Julian Röder produces very sharp, astute images of engaging moments that are both politically charged and eloquently situational. Röder has focused several of his photography projects on the various critics of globalization. When protests ensue at the summit meetings of the EU and G8 country’s security zone borders, Röder sets his sights. In 2001 in Genoa, Röder and some of his friends were among the demonstrators, stealthily documenting their way through the secured city in a luggage van. His photographs are poignantly current and very topical—the tension is ever-present, not historical or reminiscent. Röder leads the viewer by the hand and throat through precarious events as a spectator and as a participant, dangerously close and hyperaware.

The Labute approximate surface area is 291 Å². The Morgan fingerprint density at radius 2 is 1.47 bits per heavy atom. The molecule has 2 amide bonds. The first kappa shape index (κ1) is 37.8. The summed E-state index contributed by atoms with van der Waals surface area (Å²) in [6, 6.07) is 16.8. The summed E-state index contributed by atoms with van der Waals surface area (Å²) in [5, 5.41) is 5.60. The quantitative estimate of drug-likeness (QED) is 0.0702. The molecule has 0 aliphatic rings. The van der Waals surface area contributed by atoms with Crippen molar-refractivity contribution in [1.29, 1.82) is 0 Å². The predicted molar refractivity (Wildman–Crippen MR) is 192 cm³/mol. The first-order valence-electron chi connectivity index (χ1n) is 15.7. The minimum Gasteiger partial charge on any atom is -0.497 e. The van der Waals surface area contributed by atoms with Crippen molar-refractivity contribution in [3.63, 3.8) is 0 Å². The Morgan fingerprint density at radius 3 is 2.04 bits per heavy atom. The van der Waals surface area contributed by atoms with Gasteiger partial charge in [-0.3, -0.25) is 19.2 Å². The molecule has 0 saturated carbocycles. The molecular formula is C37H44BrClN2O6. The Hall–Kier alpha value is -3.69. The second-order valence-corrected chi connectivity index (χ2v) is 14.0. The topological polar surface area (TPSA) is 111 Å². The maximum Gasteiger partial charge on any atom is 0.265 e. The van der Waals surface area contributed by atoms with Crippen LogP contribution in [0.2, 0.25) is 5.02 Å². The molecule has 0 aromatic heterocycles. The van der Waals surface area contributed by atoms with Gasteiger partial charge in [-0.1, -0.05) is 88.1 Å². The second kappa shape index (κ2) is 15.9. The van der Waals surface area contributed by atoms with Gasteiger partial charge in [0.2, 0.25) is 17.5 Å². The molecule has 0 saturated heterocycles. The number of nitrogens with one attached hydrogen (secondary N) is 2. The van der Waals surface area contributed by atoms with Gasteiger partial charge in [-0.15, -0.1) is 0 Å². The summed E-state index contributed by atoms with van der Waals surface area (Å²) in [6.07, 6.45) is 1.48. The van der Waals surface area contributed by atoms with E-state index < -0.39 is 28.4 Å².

Among the most successful aspects of Röder’s work is the way he remains impartial to the sides he presents. He beckons you to the eye of the storm, the erupting center of the tumultuous events before you and asks you to think before you leap, or possibly just leap and see what might happen—a brisk push in an uncertain direction, a fate and political end yet to be discovered.
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